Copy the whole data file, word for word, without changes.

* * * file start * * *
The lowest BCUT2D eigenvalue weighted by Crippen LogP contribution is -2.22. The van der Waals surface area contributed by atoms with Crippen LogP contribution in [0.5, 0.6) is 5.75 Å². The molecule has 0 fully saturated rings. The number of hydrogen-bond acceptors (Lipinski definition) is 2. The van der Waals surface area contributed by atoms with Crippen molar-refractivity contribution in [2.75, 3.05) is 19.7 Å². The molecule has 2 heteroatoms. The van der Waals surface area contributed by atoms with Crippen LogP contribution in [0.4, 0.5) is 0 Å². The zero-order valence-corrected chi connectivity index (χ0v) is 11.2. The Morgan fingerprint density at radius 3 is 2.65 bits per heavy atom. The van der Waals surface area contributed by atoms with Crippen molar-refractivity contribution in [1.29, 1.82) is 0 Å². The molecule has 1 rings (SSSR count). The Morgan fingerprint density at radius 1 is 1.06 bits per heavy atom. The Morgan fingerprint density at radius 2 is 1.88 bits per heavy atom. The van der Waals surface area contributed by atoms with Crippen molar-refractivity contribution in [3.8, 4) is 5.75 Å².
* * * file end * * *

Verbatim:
The lowest BCUT2D eigenvalue weighted by Crippen LogP contribution is -2.22. The van der Waals surface area contributed by atoms with Crippen LogP contribution in [0.5, 0.6) is 5.75 Å². The molecule has 0 fully saturated rings. The number of hydrogen-bond acceptors (Lipinski definition) is 2. The van der Waals surface area contributed by atoms with Crippen molar-refractivity contribution in [2.75, 3.05) is 19.7 Å². The molecule has 2 heteroatoms. The van der Waals surface area contributed by atoms with Crippen LogP contribution in [0.4, 0.5) is 0 Å². The zero-order valence-corrected chi connectivity index (χ0v) is 11.2. The Morgan fingerprint density at radius 3 is 2.65 bits per heavy atom. The van der Waals surface area contributed by atoms with Crippen molar-refractivity contribution in [1.29, 1.82) is 0 Å². The molecule has 1 rings (SSSR count). The Morgan fingerprint density at radius 1 is 1.06 bits per heavy atom. The Morgan fingerprint density at radius 2 is 1.88 bits per heavy atom. The van der Waals surface area contributed by atoms with Crippen molar-refractivity contribution in [3.8, 4) is 5.75 Å².